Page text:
seven great piers and wharves, and nine one-story warehouses.
"Facilities will be provided for canning, packing and storing of all kinds
of Pacific coast and Hawaiian food products, including fruit, vegetables,
sauces and catsups, and the annual salmon pack of the Alaska association."
(Oakland Tribune 5/09/1923)
1923 to January 1925 - planning phase of project.
Construction: Pre-cast segments (reinforced concrete) were made at
Hunters Point dry dock in San Francisco. These were floated (tugged)
across the bay to the tube site, sank into a trench, sealed together, and
then covered with fill that was dredged from the bay.(9)
The California Bridge and Tunnel Company were the general contractors major portion of the work.
Alameda County Board of Supervisors decide to name the tube The George
A Posey Tube.
27, 1928, The George A. Posey Tube
is dedicated and opens to traffic...not
as this "Historic Bridge" sign posted at
the entrance of the tube today so prominently displays. Was it the
fact that the the tube opened on Oct 27th that caused the confusion
between 1927 and 1928? The plaque behind the sign, (click picture
at the right to make it
bigger) which can now barely be noticed driving into the tube,
gives the correct date -- 1928.
November 30, 1928 Alameda County auctions the Webster Street Bridge --
980 feet long, steel, swing-span rim-bearing type, cantilever
construction to Sacramento County for just $3,100. The bridge had been
erected just 2 years earlier at a cost of $134,000. 6
While the tube was being built a ship rammed into the Webster Street
bridge and caused it severe damage, making it unusable. With no crossing
at Webster Street, the merchants along Webster Street suffered an
immense loss in business -- and so the Webster Street Bridge was rebuilt
-- even as the tube was being constructed.
August 3, 1932 (during the depression) George Posey committed
suicide by inhaling carbon monoxide from car fumes in his garage
at his home in Oakland. An Alameda County Superior Court Jury had just
recommended an investigation into his office (he was the Alameda County
Surveyor) the day before he took his life. The investigation was due to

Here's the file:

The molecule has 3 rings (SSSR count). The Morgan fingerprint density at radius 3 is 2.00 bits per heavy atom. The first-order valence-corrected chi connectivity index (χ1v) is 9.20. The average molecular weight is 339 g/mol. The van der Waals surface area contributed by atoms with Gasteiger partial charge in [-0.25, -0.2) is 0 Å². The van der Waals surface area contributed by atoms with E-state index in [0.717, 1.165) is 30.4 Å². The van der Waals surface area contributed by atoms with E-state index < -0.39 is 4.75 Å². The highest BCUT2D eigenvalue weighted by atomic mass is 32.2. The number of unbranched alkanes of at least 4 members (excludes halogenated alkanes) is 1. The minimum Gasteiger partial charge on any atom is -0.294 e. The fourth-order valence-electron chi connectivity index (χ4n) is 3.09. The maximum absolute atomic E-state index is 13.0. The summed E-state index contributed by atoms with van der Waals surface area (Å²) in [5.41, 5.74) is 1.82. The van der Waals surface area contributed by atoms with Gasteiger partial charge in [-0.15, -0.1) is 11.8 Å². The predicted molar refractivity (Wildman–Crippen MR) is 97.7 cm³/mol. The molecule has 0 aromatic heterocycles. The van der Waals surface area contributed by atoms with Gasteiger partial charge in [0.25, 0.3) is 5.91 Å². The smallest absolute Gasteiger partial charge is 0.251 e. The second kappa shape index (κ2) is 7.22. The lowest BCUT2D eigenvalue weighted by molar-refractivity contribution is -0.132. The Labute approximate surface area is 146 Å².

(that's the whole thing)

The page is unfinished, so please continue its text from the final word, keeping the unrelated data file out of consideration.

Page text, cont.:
work Posey had done for some real estate men who were convicted of running
a "free lot" real estate racket.
In 1963 The Webster Street Tube was completed using the same
design technique as the Posey Tube.8
It was a Ben C. Gerwick, Inc. construction joint venture.7
24, 2000, the California Department of Transportation (Caltrans)
begins the Seismic Retrofit
construction Posey and Webster Tubes,
in order to strengthen them for a "major earthquake". During the
construction, which lasted for over three years, both tubes were (usually)
closed from Sunday through Thursday between 9:00 PM and 6:00 AM,
forcing people to use alternate routes to and from Alameda (such as the
Park Street Bridge). Getting home before 9:00 PM became an issue for some
people living West side of Alameda, to avoid the much longer route
the tubes are reopened to traffic 24 hours a day, 7
days a week -- with only occasional closures for additional work.
Posey Tube Portal
note train tracks on right
(1) Alameda Times-Star. Tube Beginning Told by Kelley, Oct 28, 1928
(2) Alameda Times-Star. Estuary Tunnel Masterpiece of Man's Ingenuity,
Oct. 28, 1928
(3) Alameda Co CA Board
of Supervisors. Formal Opening and Dedication of George A. Posey Tube,
(4) Alameda Times-Star. Estuary Tunnel
Masterpiece of Man's Ingenuity, Oct. 28, 1928
(5) Alameda Times-Star. Estuary Tunnel Masterpiece of Man's Ingenuity,
Oct. 28, 1928
(6) SF Examiner. 12/1/1928
(7) Ben C Gerwick Inc. Seismic Retrofit at Posey Tube and Webster St
Tube, May, 1997
http://www.gerwick.com/project-detail.asp?ProjectID=296 (8) CalTrans
website, no longer available
(9) CalTrans website, no longer available